Income inequality

Land of unequals

Print edition : January 19, 2018
India figures among countries with rapidly increasing income inequality, a problem that urgently needs to be addressed through systemic transformations.

INCOME inequality worldwide has been widening at an alarming rate as a result of economic policies that favour the accumulation of private wealth to the detriment of public wealth, according to the World Inequality Report 2018, a collective effort published by the World Inequality Lab which harnesses the work of more than a hundred researchers scattered across the world.

One of the key findings of the report is that since 1980, income inequality has increased rapidly in North America, China, India and Russia and grown moderately in Europe.

In 2016, the share of total national income accounted for by the top 10 per cent of earners was 37 per cent in Europe, 41 per cent in China, 46 per cent in Russia, 47 per cent in the United States and Canada, and around 55 per cent in sub-Saharan Africa, Brazil, and India. West Asia was the world’s most unequal region according to the report, with an estimated 61 per cent of the national income captured by the top 10 per cent.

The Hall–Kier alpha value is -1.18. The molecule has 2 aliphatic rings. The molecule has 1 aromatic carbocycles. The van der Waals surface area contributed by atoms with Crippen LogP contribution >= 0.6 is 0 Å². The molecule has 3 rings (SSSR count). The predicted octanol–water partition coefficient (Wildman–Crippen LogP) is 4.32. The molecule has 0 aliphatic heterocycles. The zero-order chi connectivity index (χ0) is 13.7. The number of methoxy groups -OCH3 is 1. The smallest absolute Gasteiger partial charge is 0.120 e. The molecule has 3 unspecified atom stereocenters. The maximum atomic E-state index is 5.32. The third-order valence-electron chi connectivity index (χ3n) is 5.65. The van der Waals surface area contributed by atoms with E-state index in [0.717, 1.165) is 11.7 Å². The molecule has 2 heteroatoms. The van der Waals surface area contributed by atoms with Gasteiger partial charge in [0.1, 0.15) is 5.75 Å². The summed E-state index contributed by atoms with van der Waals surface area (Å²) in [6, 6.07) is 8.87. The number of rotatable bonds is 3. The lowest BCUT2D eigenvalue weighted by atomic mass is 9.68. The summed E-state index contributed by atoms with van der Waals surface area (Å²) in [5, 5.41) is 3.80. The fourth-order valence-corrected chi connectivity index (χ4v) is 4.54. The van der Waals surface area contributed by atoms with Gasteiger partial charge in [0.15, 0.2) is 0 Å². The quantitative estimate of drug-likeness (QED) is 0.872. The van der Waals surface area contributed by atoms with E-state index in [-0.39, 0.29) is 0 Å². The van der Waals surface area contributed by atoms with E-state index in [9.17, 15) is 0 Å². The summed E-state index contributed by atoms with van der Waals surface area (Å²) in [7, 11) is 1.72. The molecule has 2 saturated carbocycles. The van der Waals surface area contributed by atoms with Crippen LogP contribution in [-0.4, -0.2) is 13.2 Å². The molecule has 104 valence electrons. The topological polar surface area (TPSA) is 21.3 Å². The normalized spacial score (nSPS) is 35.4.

For 2014, India’s national income distribution saw the bottom 50 per cent of the adult population, numbering nearly 40 crore, account for just 15 per cent of the total national income, while the top 10 per cent numbering close to eight crore captured 54.2 per cent. The top 1 per cent earned 21.7 per cent, an indication of how skewed the earnings profile of working Indian adults is.

While the average annual income (converted from 2016 purchasing power parity euros) was Rs.1,42,600, it bears to mention that the bottom 50 per cent made only Rs.43,700 a year while the figure for the top 1 per cent was nearly Rs.31 lakh.

MEDIA

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